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Marvin Jenkins

Identification of this dso

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Any advice on the dso I stumbled onto. Work has been mad and the moon has been keeping me away from the scope. With the moon in a waining phase, I thought I would have an hour with Jupiter and Saturn before the moon rise and still be in bed before it impacts tomorrows work (Sunday).

Great view of the planets and before I packed up I cast around the sky between the two planets as the milkyway was directly between them (south). At the half way point between Jupiter and Saturn I saw an incredible gobular cluster with what looked like some nebulosity off to the left side (Newt) The two objects were separate from each other and I have looked on planetarium apps but I am left with a guess of M21 M20 trifid nebular.

M8 Lagoon Neb is nearby, could it have been that? or is Lagoon one single object. I feel a little foolish asking but what I see through the eye piece rarely seems to match up with the laptop as far as viewing is concerned, position is mostly spot on. I am going to go old school and look at the star charts.

Marvin

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9 minutes ago, Marvin Jenkins said:

Any advice on the dso I stumbled onto. Work has been mad and the moon has been keeping me away from the scope. With the moon in a waining phase, I thought I would have an hour with Jupiter and Saturn before the moon rise and still be in bed before it impacts tomorrows work (Sunday).

Great view of the planets and before I packed up I cast around the sky between the two planets as the milkyway was directly between them (south). At the half way point between Jupiter and Saturn I saw an incredible gobular cluster with what looked like some nebulosity off to the left side (Newt) The two objects were separate from each other and I have looked on planetarium apps but I am left with a guess of M21 M20 trifid nebular.

M8 Lagoon Neb is nearby, could it have been that? or is Lagoon one single object. I feel a little foolish asking but what I see through the eye piece rarely seems to match up with the laptop as far as viewing is concerned, position is mostly spot on. I am going to go old school and look at the star charts.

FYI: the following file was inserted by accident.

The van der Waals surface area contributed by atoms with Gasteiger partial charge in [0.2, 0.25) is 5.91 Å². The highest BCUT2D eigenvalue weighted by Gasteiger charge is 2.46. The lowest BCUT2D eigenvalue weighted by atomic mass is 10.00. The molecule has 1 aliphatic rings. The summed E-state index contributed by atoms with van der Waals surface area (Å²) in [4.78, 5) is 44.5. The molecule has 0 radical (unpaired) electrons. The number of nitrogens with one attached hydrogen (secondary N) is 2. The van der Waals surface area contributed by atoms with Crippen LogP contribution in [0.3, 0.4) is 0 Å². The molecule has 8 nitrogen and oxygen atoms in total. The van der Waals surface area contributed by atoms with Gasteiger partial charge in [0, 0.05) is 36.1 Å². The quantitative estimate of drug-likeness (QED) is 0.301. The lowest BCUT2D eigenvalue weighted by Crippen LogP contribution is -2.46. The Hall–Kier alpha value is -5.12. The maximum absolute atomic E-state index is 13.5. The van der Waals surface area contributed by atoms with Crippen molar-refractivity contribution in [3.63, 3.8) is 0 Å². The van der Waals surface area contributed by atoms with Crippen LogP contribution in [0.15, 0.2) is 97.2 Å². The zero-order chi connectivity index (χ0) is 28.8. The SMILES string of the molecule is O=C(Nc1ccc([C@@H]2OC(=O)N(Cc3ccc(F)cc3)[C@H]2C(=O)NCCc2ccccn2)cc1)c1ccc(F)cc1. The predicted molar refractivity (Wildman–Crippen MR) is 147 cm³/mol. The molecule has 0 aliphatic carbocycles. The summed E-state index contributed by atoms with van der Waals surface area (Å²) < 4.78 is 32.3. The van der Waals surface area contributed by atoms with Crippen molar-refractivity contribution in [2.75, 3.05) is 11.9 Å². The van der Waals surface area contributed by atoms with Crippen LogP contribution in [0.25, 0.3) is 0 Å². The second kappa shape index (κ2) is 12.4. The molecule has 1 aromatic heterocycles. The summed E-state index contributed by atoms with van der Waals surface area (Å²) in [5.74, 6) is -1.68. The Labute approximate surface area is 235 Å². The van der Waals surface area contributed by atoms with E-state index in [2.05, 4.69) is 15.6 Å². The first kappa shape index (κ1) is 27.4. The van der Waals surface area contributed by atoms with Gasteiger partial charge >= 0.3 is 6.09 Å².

Marvin

OMG. Looked at the Michael Vlasov deep sky hunter atlas which I have laminated and ring bound (dont laugh) and the amount of targets in Sagittarius is insane. Only one thing left to do....... bigger scope, clear skies and work it all out with my eye balls.

Marv

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That's almost definitely M22 or - more likely M24 just above it from the description. Its a good one!

edit: actually no, thinking about the description of nebulosity it sounds more like the lagoon, it does have a sort of elongated fuzz off to one side if I remember right.

Edited by Mr niall

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Had a good look and M22 is visually spot on with some neb off to the right. What is the nebulosity? as at first I thought it was a distant spiral galaxy in the back ground of the glob. I only have a 130 newt so my perspective is probably different to star gazers with large aperture kit. 

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There is no nebulosity that you could see through a 130 Newt in the same field as (or even close to) M22. M22 itself is a big, bright globular, by far the brightest in that region. The nearest nebulosity to M22 that you could have seen is M8 - again very bright, but over 7 degrees away to the west.

You will see no galaxies in Sagittarius as you are looking through the densest part of our own galaxy in that direction.

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M22 is very easy to spot in that area but the moon will make it more difficult, there is no nebulosity around M22 though, As said M 8 and M 20 are nearby but whould not be over obvious with the Moon about.

2052843001_M225night07_08.thumb.jpg.cd19c65b9a30b088c2302d69bd317028.jpg

 

Alan

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There is another glob 1° west-north-west of M22, it's NGC 6642, magnitude 8. It looks nebulous when it's not resolved, and in an inverting scope it seems to be left of M22.

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Thanks all and a big thank you for the wide field picture. Definitely not M22 as that is very much on the east side of the milky way. I am still thinking M21 and the triffid nebula as the object was roughly half way between Jupiter and Saturn if you drew a line between them.

I only had one hours viewing before moon rise and that piece of sky that early in the night is low on the horizon, so not best conditions.

Marvin

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I tell you what though, sometimes it is nice to find stuff and even if you do not know what it was it is still an amazing sight to behold.

I quite like taking random tours of the sky as you find things that perhaps you would not have decided to look at. 

I bet the next clear night you will go back and try and find it again and it will then become one of your personal favourite places in the sky.

Enjoy

Mark

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